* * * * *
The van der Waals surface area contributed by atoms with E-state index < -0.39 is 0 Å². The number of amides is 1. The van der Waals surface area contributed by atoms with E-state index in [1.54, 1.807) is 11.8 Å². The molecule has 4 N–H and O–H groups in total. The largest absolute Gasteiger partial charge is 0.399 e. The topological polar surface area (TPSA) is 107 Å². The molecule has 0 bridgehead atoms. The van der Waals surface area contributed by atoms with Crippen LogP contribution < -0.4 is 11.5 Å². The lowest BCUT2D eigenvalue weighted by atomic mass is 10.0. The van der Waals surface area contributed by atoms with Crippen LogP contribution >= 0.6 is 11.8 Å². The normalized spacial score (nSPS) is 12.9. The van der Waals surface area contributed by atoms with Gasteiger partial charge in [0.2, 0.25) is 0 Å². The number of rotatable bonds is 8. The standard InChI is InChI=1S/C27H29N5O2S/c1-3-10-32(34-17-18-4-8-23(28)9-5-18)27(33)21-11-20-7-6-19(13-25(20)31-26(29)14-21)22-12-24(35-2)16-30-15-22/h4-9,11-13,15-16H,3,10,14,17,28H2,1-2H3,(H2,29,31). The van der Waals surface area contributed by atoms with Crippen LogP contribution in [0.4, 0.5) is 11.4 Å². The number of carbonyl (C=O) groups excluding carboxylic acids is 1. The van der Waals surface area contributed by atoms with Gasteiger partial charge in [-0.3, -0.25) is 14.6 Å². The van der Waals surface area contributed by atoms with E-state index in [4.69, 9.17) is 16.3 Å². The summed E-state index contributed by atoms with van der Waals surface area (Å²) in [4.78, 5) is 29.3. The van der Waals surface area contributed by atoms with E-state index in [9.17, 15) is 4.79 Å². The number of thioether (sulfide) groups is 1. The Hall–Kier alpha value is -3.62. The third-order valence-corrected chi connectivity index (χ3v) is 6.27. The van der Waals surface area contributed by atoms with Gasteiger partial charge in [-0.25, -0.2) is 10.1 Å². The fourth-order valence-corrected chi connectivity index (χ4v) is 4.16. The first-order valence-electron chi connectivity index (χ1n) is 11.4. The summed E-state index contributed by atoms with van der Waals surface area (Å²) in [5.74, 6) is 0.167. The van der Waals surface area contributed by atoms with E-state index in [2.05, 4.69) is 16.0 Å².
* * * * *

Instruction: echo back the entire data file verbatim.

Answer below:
The van der Waals surface area contributed by atoms with E-state index < -0.39 is 0 Å². The number of amides is 1. The van der Waals surface area contributed by atoms with E-state index in [1.54, 1.807) is 11.8 Å². The molecule has 4 N–H and O–H groups in total. The largest absolute Gasteiger partial charge is 0.399 e. The topological polar surface area (TPSA) is 107 Å². The molecule has 0 bridgehead atoms. The van der Waals surface area contributed by atoms with Crippen LogP contribution < -0.4 is 11.5 Å². The lowest BCUT2D eigenvalue weighted by atomic mass is 10.0. The van der Waals surface area contributed by atoms with Crippen LogP contribution >= 0.6 is 11.8 Å². The normalized spacial score (nSPS) is 12.9. The van der Waals surface area contributed by atoms with Gasteiger partial charge in [0.2, 0.25) is 0 Å². The number of rotatable bonds is 8. The standard InChI is InChI=1S/C27H29N5O2S/c1-3-10-32(34-17-18-4-8-23(28)9-5-18)27(33)21-11-20-7-6-19(13-25(20)31-26(29)14-21)22-12-24(35-2)16-30-15-22/h4-9,11-13,15-16H,3,10,14,17,28H2,1-2H3,(H2,29,31). The van der Waals surface area contributed by atoms with Crippen LogP contribution in [0.4, 0.5) is 11.4 Å². The number of carbonyl (C=O) groups excluding carboxylic acids is 1. The van der Waals surface area contributed by atoms with Gasteiger partial charge in [-0.3, -0.25) is 14.6 Å². The van der Waals surface area contributed by atoms with E-state index in [4.69, 9.17) is 16.3 Å². The summed E-state index contributed by atoms with van der Waals surface area (Å²) in [4.78, 5) is 29.3. The van der Waals surface area contributed by atoms with E-state index in [9.17, 15) is 4.79 Å². The number of thioether (sulfide) groups is 1. The Hall–Kier alpha value is -3.62. The third-order valence-corrected chi connectivity index (χ3v) is 6.27. The van der Waals surface area contributed by atoms with Gasteiger partial charge in [-0.25, -0.2) is 10.1 Å². The fourth-order valence-corrected chi connectivity index (χ4v) is 4.16. The first-order valence-electron chi connectivity index (χ1n) is 11.4. The summed E-state index contributed by atoms with van der Waals surface area (Å²) in [5.74, 6) is 0.167. The van der Waals surface area contributed by atoms with E-state index in [2.05, 4.69) is 16.0 Å².